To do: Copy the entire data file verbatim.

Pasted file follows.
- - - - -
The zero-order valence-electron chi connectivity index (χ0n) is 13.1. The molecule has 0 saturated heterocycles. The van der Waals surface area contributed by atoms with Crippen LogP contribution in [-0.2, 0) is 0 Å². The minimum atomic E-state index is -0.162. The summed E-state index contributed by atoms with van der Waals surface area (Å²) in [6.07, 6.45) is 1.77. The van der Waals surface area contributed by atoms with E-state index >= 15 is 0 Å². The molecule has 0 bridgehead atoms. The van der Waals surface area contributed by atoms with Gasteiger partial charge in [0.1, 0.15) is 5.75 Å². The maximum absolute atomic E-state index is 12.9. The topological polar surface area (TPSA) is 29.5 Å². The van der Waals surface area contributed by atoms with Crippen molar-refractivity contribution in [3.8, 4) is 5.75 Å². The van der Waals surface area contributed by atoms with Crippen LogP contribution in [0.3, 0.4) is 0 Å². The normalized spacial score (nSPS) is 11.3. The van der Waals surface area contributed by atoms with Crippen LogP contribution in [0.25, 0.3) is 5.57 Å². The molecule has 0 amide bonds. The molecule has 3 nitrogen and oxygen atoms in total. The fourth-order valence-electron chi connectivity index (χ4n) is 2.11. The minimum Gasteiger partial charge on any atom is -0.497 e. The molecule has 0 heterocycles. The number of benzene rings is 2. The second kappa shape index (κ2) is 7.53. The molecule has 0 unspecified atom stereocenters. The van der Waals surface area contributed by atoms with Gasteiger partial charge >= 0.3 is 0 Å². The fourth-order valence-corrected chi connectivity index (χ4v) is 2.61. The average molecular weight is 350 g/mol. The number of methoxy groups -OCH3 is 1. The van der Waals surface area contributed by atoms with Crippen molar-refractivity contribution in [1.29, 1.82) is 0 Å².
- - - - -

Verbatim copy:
The zero-order valence-electron chi connectivity index (χ0n) is 13.1. The molecule has 0 saturated heterocycles. The van der Waals surface area contributed by atoms with Crippen LogP contribution in [-0.2, 0) is 0 Å². The minimum atomic E-state index is -0.162. The summed E-state index contributed by atoms with van der Waals surface area (Å²) in [6.07, 6.45) is 1.77. The van der Waals surface area contributed by atoms with E-state index >= 15 is 0 Å². The molecule has 0 bridgehead atoms. The van der Waals surface area contributed by atoms with Gasteiger partial charge in [0.1, 0.15) is 5.75 Å². The maximum absolute atomic E-state index is 12.9. The topological polar surface area (TPSA) is 29.5 Å². The van der Waals surface area contributed by atoms with Crippen molar-refractivity contribution in [3.8, 4) is 5.75 Å². The van der Waals surface area contributed by atoms with Crippen LogP contribution in [0.3, 0.4) is 0 Å². The normalized spacial score (nSPS) is 11.3. The van der Waals surface area contributed by atoms with Crippen LogP contribution in [0.25, 0.3) is 5.57 Å². The molecule has 0 amide bonds. The molecule has 3 nitrogen and oxygen atoms in total. The fourth-order valence-electron chi connectivity index (χ4n) is 2.11. The minimum Gasteiger partial charge on any atom is -0.497 e. The molecule has 0 heterocycles. The number of benzene rings is 2. The second kappa shape index (κ2) is 7.53. The molecule has 0 unspecified atom stereocenters. The van der Waals surface area contributed by atoms with Gasteiger partial charge >= 0.3 is 0 Å². The fourth-order valence-corrected chi connectivity index (χ4v) is 2.61. The average molecular weight is 350 g/mol. The number of methoxy groups -OCH3 is 1. The van der Waals surface area contributed by atoms with Crippen molar-refractivity contribution in [1.29, 1.82) is 0 Å².